Title VII: Research
Title VII directs USDA to conduct agricultural research at the federal level and provides support for cooperative research, extension, and post-secondary agricultural education programs in the states. In the 2018 Farm Bill, high priority research and extension program areas were: macadamia tree health, national turfgrass research, fertilizer management, cattle fever ticks, and laying hen and turkey research (USDA ERS).
The Organic Agriculture Research and Extension Initiative (OREI), which aims to fund projects to enhance the ability of producers that have adopted organic standards to produce and market organic crops and products, was reauthorized, and its mandatory funding levels were increased to $30 million. However, matching grant requirements for the program were reverted to pre-2014 Farm Bill standards.
Reauthorization of the Specialty Crop Research Initiative (SCRI) included expanded program eligibility to include “size-controlling rootstock systems for perennial crops,” “emerging and invasive species,” and more (Congressional Research Service). The SCRI has five legislative focus area priorities: 1) research in plant breeding, genetics, and genomics; 2) efforts to identify and address threats from pests and diseases; 3) efforts to improve production efficiency, productivity, and profitability over the long term; 4) new innovations and technology, including those that delay or inhibit ripening; and 5) methods to prevent, monitor, control, and respond to potential food safety hazards (National Institute of Food and Agriculture).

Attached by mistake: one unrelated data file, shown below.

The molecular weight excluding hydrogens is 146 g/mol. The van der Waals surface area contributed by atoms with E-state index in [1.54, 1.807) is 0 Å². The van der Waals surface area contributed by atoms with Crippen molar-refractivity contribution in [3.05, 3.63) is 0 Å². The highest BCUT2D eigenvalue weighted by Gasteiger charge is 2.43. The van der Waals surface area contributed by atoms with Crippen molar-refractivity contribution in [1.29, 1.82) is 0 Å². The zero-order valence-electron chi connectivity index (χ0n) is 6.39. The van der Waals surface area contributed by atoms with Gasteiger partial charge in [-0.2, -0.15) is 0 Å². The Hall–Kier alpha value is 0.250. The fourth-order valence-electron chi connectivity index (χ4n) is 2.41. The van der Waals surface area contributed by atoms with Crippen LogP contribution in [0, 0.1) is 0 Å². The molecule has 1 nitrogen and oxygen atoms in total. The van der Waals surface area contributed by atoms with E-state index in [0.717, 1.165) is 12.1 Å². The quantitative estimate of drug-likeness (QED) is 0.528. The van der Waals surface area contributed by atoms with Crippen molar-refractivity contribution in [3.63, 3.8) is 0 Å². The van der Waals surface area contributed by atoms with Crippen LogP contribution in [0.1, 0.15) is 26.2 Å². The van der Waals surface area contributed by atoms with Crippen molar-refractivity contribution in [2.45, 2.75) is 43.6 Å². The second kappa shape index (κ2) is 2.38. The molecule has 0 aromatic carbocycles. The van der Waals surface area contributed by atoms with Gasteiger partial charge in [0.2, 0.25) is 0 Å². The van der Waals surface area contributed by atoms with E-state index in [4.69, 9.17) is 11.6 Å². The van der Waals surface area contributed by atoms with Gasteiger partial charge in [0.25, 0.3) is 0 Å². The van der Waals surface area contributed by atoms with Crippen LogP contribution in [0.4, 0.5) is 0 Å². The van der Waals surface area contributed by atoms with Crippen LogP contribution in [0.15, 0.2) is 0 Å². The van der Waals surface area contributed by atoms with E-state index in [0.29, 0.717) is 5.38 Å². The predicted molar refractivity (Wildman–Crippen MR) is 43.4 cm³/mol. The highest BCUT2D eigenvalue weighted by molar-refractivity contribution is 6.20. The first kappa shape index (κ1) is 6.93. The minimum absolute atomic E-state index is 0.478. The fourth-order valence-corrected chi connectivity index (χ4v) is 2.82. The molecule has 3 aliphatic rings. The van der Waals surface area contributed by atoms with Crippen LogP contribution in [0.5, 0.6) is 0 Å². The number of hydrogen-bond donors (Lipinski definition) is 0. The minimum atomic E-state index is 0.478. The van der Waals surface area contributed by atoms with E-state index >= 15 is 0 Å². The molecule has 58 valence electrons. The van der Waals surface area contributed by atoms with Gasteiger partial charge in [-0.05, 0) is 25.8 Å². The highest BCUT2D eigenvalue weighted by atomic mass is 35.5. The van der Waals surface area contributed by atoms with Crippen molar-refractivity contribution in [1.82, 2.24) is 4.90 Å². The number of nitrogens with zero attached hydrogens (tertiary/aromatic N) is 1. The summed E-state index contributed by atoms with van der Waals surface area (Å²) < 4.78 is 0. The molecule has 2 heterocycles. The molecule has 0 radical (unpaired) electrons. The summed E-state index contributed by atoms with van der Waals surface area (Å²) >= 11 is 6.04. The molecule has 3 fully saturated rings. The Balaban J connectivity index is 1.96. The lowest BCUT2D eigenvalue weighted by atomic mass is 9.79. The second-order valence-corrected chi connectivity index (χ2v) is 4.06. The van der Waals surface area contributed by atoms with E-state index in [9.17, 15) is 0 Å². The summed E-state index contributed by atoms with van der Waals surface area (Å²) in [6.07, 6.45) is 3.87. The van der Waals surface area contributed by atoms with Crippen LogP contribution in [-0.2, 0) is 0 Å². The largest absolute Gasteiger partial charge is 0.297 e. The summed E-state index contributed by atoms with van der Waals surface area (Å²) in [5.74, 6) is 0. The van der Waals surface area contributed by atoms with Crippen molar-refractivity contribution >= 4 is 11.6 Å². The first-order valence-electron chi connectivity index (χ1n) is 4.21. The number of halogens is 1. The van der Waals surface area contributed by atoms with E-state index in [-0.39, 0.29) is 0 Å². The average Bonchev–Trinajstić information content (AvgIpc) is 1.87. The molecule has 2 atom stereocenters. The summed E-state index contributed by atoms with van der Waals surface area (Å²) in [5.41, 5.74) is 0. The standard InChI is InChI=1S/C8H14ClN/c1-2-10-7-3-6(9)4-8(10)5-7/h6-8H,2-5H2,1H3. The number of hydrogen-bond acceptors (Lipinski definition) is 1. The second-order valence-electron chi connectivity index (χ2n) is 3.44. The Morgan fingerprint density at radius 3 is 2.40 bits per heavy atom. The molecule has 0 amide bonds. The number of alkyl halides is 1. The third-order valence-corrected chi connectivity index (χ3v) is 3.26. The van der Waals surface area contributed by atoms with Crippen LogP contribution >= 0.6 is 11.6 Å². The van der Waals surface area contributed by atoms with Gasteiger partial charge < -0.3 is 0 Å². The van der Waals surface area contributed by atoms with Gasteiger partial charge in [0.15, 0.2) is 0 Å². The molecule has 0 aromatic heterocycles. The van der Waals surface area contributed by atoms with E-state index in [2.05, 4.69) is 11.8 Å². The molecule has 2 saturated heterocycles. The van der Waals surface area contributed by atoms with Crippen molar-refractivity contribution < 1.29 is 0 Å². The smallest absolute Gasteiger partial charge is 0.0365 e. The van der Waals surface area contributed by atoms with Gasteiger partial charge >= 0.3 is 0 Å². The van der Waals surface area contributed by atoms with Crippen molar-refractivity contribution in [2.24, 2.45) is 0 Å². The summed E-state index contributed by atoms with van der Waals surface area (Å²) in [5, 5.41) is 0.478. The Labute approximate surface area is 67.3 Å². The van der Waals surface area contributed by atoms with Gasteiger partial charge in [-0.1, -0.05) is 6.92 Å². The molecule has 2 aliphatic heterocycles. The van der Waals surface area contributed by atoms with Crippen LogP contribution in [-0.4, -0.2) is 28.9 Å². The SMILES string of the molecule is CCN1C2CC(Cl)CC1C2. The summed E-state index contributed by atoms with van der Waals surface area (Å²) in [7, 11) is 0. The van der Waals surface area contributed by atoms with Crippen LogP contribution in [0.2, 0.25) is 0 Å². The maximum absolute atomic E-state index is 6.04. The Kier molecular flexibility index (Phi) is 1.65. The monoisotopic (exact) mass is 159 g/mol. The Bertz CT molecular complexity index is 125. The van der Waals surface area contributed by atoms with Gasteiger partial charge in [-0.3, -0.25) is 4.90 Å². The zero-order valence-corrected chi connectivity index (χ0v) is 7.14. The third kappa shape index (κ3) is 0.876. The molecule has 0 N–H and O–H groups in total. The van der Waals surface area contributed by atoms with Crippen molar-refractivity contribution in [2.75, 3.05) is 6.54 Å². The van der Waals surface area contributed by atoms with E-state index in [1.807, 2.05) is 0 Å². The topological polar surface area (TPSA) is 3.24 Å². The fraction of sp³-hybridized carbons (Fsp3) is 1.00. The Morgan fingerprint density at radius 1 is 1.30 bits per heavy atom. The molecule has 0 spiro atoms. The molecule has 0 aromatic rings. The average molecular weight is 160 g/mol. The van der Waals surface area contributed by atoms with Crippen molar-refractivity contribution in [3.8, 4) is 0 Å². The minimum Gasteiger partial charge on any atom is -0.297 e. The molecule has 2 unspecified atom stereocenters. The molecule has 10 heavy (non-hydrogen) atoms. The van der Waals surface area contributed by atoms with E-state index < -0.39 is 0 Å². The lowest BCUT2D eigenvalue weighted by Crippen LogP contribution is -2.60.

Other research programs, including the A New Beginning Initiative, were geared specifically towards Land Grant institutions and tribal colleges to better support students committed to pursuing careers in food and agricultural sciences. These programs not only offer financial assistance to students, but also provide important opportunities to engage in research in a defined area and help beginning or socially disadvantaged farmers develop necessary skills.
Authorization of research of industrial hemp production aims to determine the economic viability of domestic production and the sale of hemp.
A new Agriculture Advanced Research and Development Authority (AGARDA) was created as a pilot authority to “develop technologies, research tools, and products through advanced research on long-term and high-risk challenges for food and agriculture” (USDA ERS). AGARDA is intended to help keep the U.S. as a leader in global agricultural R&D by undertaking research that private industry is unlikely to undertake. This is important because while the private sector may only focus on research that results in profitable or marketable products, public-sector R&D focuses on research that can be more beneficial to society as a whole by working to solve larger issues.
Urban, Indoor, and Emerging Agricultural Production, Research, Education, and Extension Initiative authorizes the Secretary of Agriculture to provide competitive grants to encourage organizations to develop new urban and indoor means of agricultural production. The program was allocated $10 million in mandatory funding in 2019 and annual appropriations of $10 million for 2019 through 2023.